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Agriculture

Scottish agriculture is an important industry and crucial for our food security.

Flooded gateThe projected warmer, drier summers may mean changes such as a longer growing season and the viability of new crops in Scotland. However, on the other hand and warmer, wetter winters could see crop damage due to flooding or the introduction of new diseases.

The opportunities and risks for the agriculture sector are varied and wide-ranging and will be different depending on the type of farming carried out. The key generic opportunities and risks to the agriculture sector from climate change are outlined below.

 

Key Impacts

  • More frequent extreme weather events coinciding with critical points in production cycles, eg lambing, sowing, harvesting
  • Heat and soil moisture stress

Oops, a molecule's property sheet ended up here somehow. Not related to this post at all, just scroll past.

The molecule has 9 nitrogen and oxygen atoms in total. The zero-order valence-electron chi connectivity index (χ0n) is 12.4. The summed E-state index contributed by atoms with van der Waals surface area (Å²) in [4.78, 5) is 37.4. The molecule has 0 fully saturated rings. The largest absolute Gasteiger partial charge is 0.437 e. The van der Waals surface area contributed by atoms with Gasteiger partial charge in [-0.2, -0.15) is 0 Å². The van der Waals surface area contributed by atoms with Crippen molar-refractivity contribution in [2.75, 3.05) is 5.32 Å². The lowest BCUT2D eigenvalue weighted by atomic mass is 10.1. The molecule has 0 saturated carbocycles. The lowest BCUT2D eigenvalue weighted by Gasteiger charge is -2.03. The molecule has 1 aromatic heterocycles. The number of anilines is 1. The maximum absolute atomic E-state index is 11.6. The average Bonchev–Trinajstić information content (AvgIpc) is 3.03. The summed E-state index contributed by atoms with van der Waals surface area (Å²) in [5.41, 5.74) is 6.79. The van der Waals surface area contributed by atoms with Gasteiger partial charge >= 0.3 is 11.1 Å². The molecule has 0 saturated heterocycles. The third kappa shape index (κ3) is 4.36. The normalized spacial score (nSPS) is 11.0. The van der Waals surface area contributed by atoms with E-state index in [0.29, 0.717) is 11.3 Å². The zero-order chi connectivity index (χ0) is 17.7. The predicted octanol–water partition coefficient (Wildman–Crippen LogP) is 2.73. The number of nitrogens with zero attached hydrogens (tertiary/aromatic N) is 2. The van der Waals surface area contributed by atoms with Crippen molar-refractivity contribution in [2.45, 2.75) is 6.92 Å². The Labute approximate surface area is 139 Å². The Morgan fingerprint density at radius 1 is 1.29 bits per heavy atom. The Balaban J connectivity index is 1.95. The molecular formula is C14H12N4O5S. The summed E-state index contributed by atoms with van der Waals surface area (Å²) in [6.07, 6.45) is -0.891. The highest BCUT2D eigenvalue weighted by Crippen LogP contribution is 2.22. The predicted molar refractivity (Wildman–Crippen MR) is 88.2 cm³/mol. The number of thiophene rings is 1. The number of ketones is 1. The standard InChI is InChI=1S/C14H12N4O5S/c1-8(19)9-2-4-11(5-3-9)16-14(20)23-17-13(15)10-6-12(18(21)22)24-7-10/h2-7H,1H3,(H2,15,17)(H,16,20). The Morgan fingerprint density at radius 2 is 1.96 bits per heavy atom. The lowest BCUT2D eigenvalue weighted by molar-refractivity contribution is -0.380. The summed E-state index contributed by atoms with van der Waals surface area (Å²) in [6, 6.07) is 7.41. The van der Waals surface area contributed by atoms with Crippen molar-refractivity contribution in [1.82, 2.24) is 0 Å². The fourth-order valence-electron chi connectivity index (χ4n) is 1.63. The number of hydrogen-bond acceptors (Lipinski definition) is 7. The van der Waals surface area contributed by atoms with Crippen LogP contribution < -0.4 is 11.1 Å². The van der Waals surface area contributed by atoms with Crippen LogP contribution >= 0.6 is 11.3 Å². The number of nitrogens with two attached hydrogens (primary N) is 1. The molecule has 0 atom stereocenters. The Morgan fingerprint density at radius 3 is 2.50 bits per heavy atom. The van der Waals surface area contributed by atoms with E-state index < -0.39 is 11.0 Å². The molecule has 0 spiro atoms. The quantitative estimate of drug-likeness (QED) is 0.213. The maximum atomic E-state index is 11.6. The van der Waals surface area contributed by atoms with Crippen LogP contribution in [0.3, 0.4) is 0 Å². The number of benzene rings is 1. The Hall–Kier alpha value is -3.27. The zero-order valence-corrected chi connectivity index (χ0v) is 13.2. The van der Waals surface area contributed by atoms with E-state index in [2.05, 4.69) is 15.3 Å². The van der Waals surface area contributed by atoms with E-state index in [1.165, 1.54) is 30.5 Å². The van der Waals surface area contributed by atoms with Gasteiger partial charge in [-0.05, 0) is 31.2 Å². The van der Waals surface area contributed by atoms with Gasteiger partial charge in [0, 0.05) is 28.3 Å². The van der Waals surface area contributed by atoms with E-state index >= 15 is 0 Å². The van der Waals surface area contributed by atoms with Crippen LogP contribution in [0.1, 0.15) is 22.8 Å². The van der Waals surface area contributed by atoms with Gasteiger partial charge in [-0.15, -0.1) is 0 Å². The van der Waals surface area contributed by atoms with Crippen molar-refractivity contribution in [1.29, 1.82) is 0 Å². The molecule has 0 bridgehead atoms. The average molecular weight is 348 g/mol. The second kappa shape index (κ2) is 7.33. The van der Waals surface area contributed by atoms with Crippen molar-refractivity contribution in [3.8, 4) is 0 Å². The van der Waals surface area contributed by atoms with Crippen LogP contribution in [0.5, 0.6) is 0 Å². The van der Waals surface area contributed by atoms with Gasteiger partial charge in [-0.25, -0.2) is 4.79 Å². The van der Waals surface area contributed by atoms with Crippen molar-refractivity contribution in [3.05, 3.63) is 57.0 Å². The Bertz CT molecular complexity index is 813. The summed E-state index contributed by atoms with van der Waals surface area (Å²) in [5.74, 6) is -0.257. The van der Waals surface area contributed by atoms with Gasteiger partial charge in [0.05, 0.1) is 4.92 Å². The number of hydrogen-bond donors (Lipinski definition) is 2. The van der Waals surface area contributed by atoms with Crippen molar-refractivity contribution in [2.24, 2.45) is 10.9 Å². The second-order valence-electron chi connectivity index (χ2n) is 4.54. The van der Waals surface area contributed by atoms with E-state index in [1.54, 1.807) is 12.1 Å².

• Reduced yield quality due to faster growth including grain failing to fill properly and reduced grass digestibility
  • Milder winters may fail to kill existing pathogens and insect vectors
  • New and/or more aggressive pests and diseases in crops and animals, for example  Orange Blossom Midge of wheat and Bluetongue and Liver Fluke in cattle and sheep
  • Introduction and spread of non-native plant species
  • Reduced water availability may lead to heat stress for livestock in summer
  • Reduced field access for grazing, manure spreading and cultivation, particularly in autumn and possible flood damage
  • Reduced crop and grass yields due to drought stress
  • More need for irrigation particularly in the east of Scotland